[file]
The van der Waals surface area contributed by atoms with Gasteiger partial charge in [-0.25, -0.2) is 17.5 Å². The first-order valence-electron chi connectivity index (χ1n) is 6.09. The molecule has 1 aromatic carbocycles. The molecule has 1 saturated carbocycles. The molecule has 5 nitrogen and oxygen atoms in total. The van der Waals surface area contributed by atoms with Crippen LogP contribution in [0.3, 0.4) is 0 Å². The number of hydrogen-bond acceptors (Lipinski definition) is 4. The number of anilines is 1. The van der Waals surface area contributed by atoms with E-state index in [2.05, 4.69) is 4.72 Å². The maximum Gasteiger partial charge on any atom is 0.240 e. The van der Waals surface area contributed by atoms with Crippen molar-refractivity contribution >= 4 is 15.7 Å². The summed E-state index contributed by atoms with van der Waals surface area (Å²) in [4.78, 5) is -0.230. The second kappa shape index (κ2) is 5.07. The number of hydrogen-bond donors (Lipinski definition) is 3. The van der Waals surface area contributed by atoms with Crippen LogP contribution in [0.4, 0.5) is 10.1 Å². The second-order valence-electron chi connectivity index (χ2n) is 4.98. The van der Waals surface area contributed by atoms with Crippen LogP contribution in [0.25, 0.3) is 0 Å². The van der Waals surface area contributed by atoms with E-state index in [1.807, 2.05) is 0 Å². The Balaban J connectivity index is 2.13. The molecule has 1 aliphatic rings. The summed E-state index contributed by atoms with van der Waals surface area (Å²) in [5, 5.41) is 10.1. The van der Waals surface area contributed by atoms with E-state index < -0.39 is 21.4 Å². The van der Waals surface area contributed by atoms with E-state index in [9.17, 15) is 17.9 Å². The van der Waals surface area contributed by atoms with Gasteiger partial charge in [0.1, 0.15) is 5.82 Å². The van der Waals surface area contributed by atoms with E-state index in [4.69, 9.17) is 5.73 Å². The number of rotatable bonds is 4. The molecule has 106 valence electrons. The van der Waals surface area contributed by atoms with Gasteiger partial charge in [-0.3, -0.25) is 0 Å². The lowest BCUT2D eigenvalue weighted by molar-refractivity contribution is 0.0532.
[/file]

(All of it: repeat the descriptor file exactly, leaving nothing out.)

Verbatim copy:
The van der Waals surface area contributed by atoms with Gasteiger partial charge in [-0.25, -0.2) is 17.5 Å². The first-order valence-electron chi connectivity index (χ1n) is 6.09. The molecule has 1 aromatic carbocycles. The molecule has 1 saturated carbocycles. The molecule has 5 nitrogen and oxygen atoms in total. The van der Waals surface area contributed by atoms with Crippen LogP contribution in [0.3, 0.4) is 0 Å². The number of hydrogen-bond acceptors (Lipinski definition) is 4. The number of anilines is 1. The van der Waals surface area contributed by atoms with E-state index in [2.05, 4.69) is 4.72 Å². The maximum Gasteiger partial charge on any atom is 0.240 e. The van der Waals surface area contributed by atoms with Crippen molar-refractivity contribution >= 4 is 15.7 Å². The summed E-state index contributed by atoms with van der Waals surface area (Å²) in [4.78, 5) is -0.230. The second kappa shape index (κ2) is 5.07. The number of hydrogen-bond donors (Lipinski definition) is 3. The van der Waals surface area contributed by atoms with Crippen LogP contribution in [0.4, 0.5) is 10.1 Å². The second-order valence-electron chi connectivity index (χ2n) is 4.98. The van der Waals surface area contributed by atoms with Crippen LogP contribution in [0.25, 0.3) is 0 Å². The van der Waals surface area contributed by atoms with E-state index in [1.807, 2.05) is 0 Å². The Balaban J connectivity index is 2.13. The molecule has 1 aliphatic rings. The summed E-state index contributed by atoms with van der Waals surface area (Å²) in [5, 5.41) is 10.1. The van der Waals surface area contributed by atoms with E-state index < -0.39 is 21.4 Å². The van der Waals surface area contributed by atoms with E-state index in [9.17, 15) is 17.9 Å². The van der Waals surface area contributed by atoms with Gasteiger partial charge in [0.1, 0.15) is 5.82 Å². The van der Waals surface area contributed by atoms with E-state index in [4.69, 9.17) is 5.73 Å². The number of rotatable bonds is 4. The molecule has 106 valence electrons. The van der Waals surface area contributed by atoms with Gasteiger partial charge in [-0.3, -0.25) is 0 Å². The lowest BCUT2D eigenvalue weighted by molar-refractivity contribution is 0.0532.